Tuesday, 26 May 2015

Novecento (1976)

Also Known As:
[Twentieth Century]; 1900
Version:
Language:
English
Length:
302 minutes
Review Format:
DVD
Year:
1976
Countries:
France…
Italy…
West Germany…
Predominant Genre:
Drama
Director:
Bernardo BERTOLUCCI…
Outstanding Performances:
Laura BETTI…
Robert DE NIRO…
Gérard DEPARDIEU…
Sterling HAYDEN…
Burt LANCASTER…
Dominique SANDA…
Stefania SANDRELLI…
Romolo VALLI…
Premiss:
The lives and interactions of two men: One born of peasant stock; the other to a land owner.
Themes:
Alienation
Atheism
Christianity
Coming-of-age
Compassion
Communism
Corporate Power
Courage
Destiny
Emotional repression
Empathy
Family
Friendship
Grieving
Identity
Individualism
Justice
Loneliness
Love
Loyalty
Materialism
Narcissism
Nature
Nostalgia
Personal
Personal change
Political
Political Correctness
Republicanism
Sadomasochism
Schizophrenia
Sex
Sexual Repression
Social class
Society
Snobbery
Solipsism
The State
Stereotyping
Totalitarianism
White culture
Similar to:
Gattopardo

The Poor You Will Always Have With You

Summary: Five hours of Marxism for kids - yet riveting.

Ravishing to look at and superbly-acted Socialist epic, but the well-tuned operatic performances and fine music cannot completely conceal the disjointed, agitprop nature of the endeavor.

Here, Fascism is at the core of Aristocracy and inevitably produces the nationalist wars which serve as distractions from internal political-strife as well as being culls of the poor whenever there is economic hardship and too many mouths to feed. This is perfectly-captured by an abrupt change in dramatic tone from bucolic sentimentality to agrarian realism after Mussolini rises to power in Italy and sets in motion temporarily-insane political changes. Yet over-simplified politics and some inaccuracy in its portrayal of the reasons for the rise of Fascism make this a weak anti-fascist movie.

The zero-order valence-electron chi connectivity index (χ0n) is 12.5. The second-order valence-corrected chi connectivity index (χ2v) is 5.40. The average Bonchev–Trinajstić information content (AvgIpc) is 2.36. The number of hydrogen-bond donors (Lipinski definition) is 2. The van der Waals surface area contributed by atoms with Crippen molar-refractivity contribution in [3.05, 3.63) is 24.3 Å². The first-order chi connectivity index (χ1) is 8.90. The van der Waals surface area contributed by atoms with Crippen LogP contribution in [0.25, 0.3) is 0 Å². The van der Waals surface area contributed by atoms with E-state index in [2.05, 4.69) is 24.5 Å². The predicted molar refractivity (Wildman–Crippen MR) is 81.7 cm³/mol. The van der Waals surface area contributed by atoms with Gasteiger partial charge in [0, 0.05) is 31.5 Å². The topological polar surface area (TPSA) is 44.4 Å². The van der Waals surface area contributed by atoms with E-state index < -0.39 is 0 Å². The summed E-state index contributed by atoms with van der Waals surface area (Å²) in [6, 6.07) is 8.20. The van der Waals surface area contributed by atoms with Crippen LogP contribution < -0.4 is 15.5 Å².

Rich landowners are presented as solely-responsible for sponsoring Fascism. Keen to maintain feudalism, they encourage and turn blind eyes to the violence of the Blackshirts: A well-depicted, morally-decadent  aristocracy somewhat out of touch with reality. Yet, for Fascism to spread, it must have possessed some kind of psychological attraction for the common people, too. Mussolini was not a member of the social elite, but he could speak to the crowds in their own language; more accurately explaining his general popularity.

The usual sexual repression & resultant perversion, well-evidenced in all White cultures, becomes the simplistic explanation for so much that happens here that one begins to wonder if Whites are totally sex-obsessed. Either that or they just do not know any better. The big failing of this movie lies in its characters being brilliantly-acted but under-written ciphers whose rather dull personal neuroses eclipse the political drama unfolding so beautifully before our eyes.


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